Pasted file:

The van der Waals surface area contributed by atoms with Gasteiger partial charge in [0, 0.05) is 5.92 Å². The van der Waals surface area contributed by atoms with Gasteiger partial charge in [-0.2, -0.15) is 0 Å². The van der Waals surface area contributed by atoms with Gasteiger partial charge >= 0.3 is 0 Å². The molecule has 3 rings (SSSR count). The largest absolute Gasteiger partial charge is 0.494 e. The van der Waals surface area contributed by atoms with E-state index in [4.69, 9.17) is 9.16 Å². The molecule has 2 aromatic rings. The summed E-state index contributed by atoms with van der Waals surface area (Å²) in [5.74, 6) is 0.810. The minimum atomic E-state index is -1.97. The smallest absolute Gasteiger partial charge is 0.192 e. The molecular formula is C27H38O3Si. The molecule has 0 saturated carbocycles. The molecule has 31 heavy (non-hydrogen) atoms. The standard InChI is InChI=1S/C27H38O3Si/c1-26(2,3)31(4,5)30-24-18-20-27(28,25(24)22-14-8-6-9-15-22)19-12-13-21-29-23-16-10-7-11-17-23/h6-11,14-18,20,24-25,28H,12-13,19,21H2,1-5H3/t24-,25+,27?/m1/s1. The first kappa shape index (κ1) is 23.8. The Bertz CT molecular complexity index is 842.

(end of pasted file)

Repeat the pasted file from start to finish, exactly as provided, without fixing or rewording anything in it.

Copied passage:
The van der Waals surface area contributed by atoms with Gasteiger partial charge in [0, 0.05) is 5.92 Å². The van der Waals surface area contributed by atoms with Gasteiger partial charge in [-0.2, -0.15) is 0 Å². The van der Waals surface area contributed by atoms with Gasteiger partial charge >= 0.3 is 0 Å². The molecule has 3 rings (SSSR count). The largest absolute Gasteiger partial charge is 0.494 e. The van der Waals surface area contributed by atoms with E-state index in [4.69, 9.17) is 9.16 Å². The molecule has 2 aromatic rings. The summed E-state index contributed by atoms with van der Waals surface area (Å²) in [5.74, 6) is 0.810. The minimum atomic E-state index is -1.97. The smallest absolute Gasteiger partial charge is 0.192 e. The molecular formula is C27H38O3Si. The molecule has 0 saturated carbocycles. The molecule has 31 heavy (non-hydrogen) atoms. The standard InChI is InChI=1S/C27H38O3Si/c1-26(2,3)31(4,5)30-24-18-20-27(28,25(24)22-14-8-6-9-15-22)19-12-13-21-29-23-16-10-7-11-17-23/h6-11,14-18,20,24-25,28H,12-13,19,21H2,1-5H3/t24-,25+,27?/m1/s1. The first kappa shape index (κ1) is 23.8. The Bertz CT molecular complexity index is 842.